You can find the Magic Wand tool by clicking and holding or Control + clicking the Object Selection tool and selecting Magic Wand Tool.

In the Options bar, make sure the New Selection icon is selected.

Check Anti-alias and Contiguous, and set your Tolerance — this refers to the variation of pixels picked up from the sample you make when you click your cursor on the background. The higher the Tolerance, the more of your image will be selected automatically. Because there is a bit of variation in my image, I will keep my Tolerance fairly high at 70.

Now, click the background of your image and Photoshop will automatically select the pixels around that area that are of a similar color or exposure.

You can add to your selection by clicking the Add to Selection icon at the top, and clicking around the background until most or all the background pixels are selected.

If the selection goes too far into the subject, like it has gone onto the woman’s jeans in the above image, click the Subtract from Selection icon. It might help to lower your Tolerance as well.

Click the areas you’d like to remove from the selection and refine until you’re satisfied. 

Then, you can click Select and Mask.

If the image appears inverted, with the subject transparent instead of the background, you can head to the Global Refinements tab in the Properties panel and click the Invert button.

Lastly, you can set the Output Settings in the Properties panel. Check Decontaminate Colors to remove fringing and set the output to New Layer with Layer Mask.

The new layer will appear in your layers panel with the layer mask beside it.

How To Remove Complex Backgrounds In Photoshop

When the image is more complex, you will need to use slightly different methods to remove the background. These require a bit more manual work but offer accurate results regardless of the background.

7. The Pen Tool

The pen tool is best when you need to cut the background out of a very specific edge; for instance, if you need to cut around a person or people, or if you have a very busy background. 

Since this tool allows you to have complete control over the selection of your edge, it is great for any edges that aren’t clearly defined — as long as you can see the edge of your subject, you can cut it out.

To access the pen tool, press P or click the Pen icon in the toolbar.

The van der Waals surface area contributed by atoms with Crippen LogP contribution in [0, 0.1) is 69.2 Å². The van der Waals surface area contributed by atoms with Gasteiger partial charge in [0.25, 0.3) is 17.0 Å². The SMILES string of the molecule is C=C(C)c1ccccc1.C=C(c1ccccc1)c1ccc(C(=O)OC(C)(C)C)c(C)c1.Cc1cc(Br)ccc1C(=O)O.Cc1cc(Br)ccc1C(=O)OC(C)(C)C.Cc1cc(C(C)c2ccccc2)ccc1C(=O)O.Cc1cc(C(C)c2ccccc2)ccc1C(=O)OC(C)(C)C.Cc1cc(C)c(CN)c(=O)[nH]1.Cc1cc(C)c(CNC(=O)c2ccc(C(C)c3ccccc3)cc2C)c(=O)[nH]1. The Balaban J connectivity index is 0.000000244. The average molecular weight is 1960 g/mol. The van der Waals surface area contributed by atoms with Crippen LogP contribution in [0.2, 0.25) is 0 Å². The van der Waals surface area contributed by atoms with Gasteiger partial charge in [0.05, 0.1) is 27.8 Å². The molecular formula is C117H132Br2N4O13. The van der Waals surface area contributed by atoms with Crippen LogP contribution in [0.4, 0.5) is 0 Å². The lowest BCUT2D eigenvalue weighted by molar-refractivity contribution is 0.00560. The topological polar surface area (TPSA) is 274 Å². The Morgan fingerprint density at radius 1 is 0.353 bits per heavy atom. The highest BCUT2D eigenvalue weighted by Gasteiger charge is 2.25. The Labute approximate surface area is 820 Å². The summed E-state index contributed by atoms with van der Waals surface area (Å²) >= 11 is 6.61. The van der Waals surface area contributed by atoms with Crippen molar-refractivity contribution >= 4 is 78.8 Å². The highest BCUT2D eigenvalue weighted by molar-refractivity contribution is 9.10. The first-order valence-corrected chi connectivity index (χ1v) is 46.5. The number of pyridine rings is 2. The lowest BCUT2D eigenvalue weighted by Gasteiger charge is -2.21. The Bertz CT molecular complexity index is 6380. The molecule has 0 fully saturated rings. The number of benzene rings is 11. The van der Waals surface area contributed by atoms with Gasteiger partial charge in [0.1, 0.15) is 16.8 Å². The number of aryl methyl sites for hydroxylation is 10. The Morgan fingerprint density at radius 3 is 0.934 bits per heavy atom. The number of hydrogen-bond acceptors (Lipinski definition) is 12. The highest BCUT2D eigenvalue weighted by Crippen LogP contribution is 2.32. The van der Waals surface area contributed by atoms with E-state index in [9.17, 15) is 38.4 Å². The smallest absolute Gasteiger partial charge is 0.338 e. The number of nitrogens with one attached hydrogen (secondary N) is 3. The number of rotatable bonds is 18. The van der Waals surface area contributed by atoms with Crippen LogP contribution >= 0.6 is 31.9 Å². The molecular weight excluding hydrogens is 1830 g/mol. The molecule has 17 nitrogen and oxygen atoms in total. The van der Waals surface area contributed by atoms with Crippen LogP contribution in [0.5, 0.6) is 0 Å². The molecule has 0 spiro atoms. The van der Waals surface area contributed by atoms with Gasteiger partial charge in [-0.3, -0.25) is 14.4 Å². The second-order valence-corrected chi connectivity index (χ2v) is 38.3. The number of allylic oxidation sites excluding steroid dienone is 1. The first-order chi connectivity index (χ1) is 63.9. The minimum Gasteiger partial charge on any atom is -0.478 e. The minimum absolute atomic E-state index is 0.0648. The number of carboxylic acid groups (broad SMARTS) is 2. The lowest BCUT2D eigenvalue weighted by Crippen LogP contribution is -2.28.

Then, make sure it is set to Path in the Options bar.

Each time you click, an anchor point will be added, and the lines that connect them make up a path.

You’ll notice the paths between your anchor points are always straight. To curve them, click and hold, and you’ll see a control arm appear as a line along your last anchor point. The farther out you drag the control arm, the more control you’ll have over your curve. 

You can drag along the line to adjust the curve of the path you’ve just made, even after you’ve moved on to create your next anchor point. To do this, hold the Alt  (Win) or Option (Mac) key and click the round toggles at the end of the control arms. 

It is best to make sure the front of your control arm is lined up well enough along where you’d like your path to follow, like in the image above. If your control arm is off in another direction, the next anchor point you add might create an inaccurate path that doesn’t follow your intended direction.

If there are a lot of angles in your subject, you’ll need to add lots of anchor points. If you accidentally misplace an anchor point, you can press the Delete button to go back to the previous anchor point.

In the end, attach the end of the path to the beginning.

Now, right-click inside the complete path and choose Make Selection

In the Make Selection window, check Anti-aliased and New Selection, and set Feather to 0 of 0.5 if you’d like nice sharp edges.

Click Ok, and you’ll notice the path turns into a selection.

Now, click the layer you’d like to cut out, and click the Layer Mask icon.

This will remove the background by applying the selection onto a layer mask. You’ll see the layer with the mask applied beside it in the layers panel.

8. Channels

Channels are the best tool to use for selecting and cutting out those more complex angles such as hair or treetops. The Channels Panel can be found right next to your Layers Panel. If you don’t see it, go to Window > Channels.

The three options here (besides the default, RGB) are red, green, and blue, each representing a different color channel. Click through each and you’ll notice they all have varying levels of contrast depending on your image. Find the one with the most contrast between the subject and the background. For me, it’s the Blue Channel.

Select the channel that gives the image the most contrast between subject and background and drag it down to the new layer icon. It will appear in your channels panel as a copy of whichever color you chose.

Now, with the copied channel selected, press Control + L (Win) or Command + L (Mac) to open the levels window. In this panel, you can drag down the shadows and up the highlights to create the most contrast possible. The goal is to get your image as close to black and white as you can.

It’s okay if some areas don’t change to fully black or white, as we can fix them with the Brush tool (B).

Again, the goal is to get the subject black and the background white. Set the foreground color to black if you’d like to remove light areas from your subject and white if you’d like to remove dark areas from your background. Paint over the areas that aren’t quite fully black or white.

Turn this into a selection by holding Control (Win) or Command (Mac) and clicking on the channel copy thumbnail.

This will create an active selection in your image around the black areas. 

Now you can head to your Layers panel, select the layer you’d like to cut out, and click the Layer Mask icon.

To inverse the selection, press Control + I (Win) or Command + I (Mac). You will then have a transparent background with the subjects visible.

So with these different methods to remove backgrounds in Photoshop, you have a wide array of options to deal with any background in any photo. Although the fastest options are the most convenient, they won’t always give you perfect results. For composite images and digital art, having clean selections is important, therefore using something like the pen tool would be most favorable.

I suggest trying each of these methods for yourself to get a feel for the techniques. That way, you’ll feel confident that you’re using the best background removal option for your photos!

Happy Editing!